I’ve been playing Sniper Elite 5 on the PlayStation 5 lately, because setting the difficulty to something obscenely low and shooting Nazis in the face from a hundred yards away has been about where my brain has been at lately. I like this series, but not as anything I take seriously; I don’t want to be challenged in Sniper Elite 5. I want to be an invincible force of death. I want the Nazis to tell their children that I’ll find them if they’re not quiet and well-behaved, and then I want those kids to tell me where their parents are, because their parents are Nazis and that means I can shoot them in the face.
Also, it’s the anniversary of D-Day. Also also, any time the anniversary of D-Day rolls around, I start thinking about my grandfather, who wasn’t actually at D-Day but joined the Allied assault in France a bit later, eventually being wounded in the Battle of Nancy, being handed a Purple Heart, and rotated back Stateside with a piece of a mortar shell in his ankle that, presumably, is still in his coffin with him, since the surgeons never bothered to remove it.
And today something hit me: I have an aunt named Nancy. And I tried to think about the timeline, and ended up calling another one of my aunts, the one I can bother relatively early in the morning with nonsense like this, and asked her about the timeline between Grandpa getting home and Nancy being born and named. Had my grandfather named my aunt after the battle in which he’d been wounded? It seemed possible, at least; I had to know.
No, as it turns out. Grandma was pregnant with Nancy when Grandpa shipped out, and she was born while he was overseas and named him herself. Tantalizingly, though, apparently my grandmother named Nancy herself and wrote Grandpa and told him the name, and my aunt tells me that his response was that she should “take it (the name, not my aunt) out and bury it, because it stinks.”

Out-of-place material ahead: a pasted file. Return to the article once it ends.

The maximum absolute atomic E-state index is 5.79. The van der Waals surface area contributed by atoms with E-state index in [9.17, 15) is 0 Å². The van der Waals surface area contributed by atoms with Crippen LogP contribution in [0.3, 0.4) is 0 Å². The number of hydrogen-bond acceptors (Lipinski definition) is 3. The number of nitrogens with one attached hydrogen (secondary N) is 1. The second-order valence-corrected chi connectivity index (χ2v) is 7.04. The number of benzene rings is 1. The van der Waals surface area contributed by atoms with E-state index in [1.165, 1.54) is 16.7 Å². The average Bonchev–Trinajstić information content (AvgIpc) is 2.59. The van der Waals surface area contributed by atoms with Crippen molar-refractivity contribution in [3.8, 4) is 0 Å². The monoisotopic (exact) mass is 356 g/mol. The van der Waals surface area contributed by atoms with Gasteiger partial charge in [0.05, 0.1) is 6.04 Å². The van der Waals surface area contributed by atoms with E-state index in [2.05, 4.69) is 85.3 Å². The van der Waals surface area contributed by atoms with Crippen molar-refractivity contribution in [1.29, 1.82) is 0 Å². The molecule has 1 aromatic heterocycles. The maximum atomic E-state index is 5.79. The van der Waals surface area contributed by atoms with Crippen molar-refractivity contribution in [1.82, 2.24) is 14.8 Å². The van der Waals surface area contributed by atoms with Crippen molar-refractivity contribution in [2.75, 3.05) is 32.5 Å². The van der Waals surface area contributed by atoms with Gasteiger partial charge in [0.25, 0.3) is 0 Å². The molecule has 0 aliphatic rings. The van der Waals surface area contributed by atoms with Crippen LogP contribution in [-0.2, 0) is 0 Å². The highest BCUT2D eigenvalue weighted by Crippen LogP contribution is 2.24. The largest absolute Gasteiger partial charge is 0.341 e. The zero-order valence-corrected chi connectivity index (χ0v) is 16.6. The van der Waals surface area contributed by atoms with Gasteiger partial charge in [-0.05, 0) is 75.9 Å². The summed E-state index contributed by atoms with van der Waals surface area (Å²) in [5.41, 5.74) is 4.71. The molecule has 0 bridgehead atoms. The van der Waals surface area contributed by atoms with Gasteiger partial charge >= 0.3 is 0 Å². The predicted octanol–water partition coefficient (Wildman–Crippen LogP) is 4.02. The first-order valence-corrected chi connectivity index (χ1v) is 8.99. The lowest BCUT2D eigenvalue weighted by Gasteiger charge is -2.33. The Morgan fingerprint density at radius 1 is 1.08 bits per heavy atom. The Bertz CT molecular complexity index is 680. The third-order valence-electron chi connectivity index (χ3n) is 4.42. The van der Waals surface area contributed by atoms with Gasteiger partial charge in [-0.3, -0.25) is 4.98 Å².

It is perhaps indicative of the type of woman my grandmother was– this is the one the name Siler comes from, by the way– that she ignored his, uh, suggestion, and her second daughter kept the name that she gave her. It’s also possibly an indication that Grandpa knew when he wrote the letter where he was heading and where he was likely to see combat, but I’d have to know a lot more about timelines– they’re both gone, so who knows where those letters might be– before I could make a supposition like that.
This led, somehow, to a conversation about the timing of the conception of various and sundry of my relatives; turns out one of my cousins is the product of a “lunch quickie,” and that my grandparents were in the house when another of my cousins from her was conceived. I changed the subject as soon as the phrase “lunch quickie” came up, by the way.
(My birthday is July 5; my mom’s was October 3. I have always assumed I was a birthday present; Dad, if that was not the case, I don’t need further details.)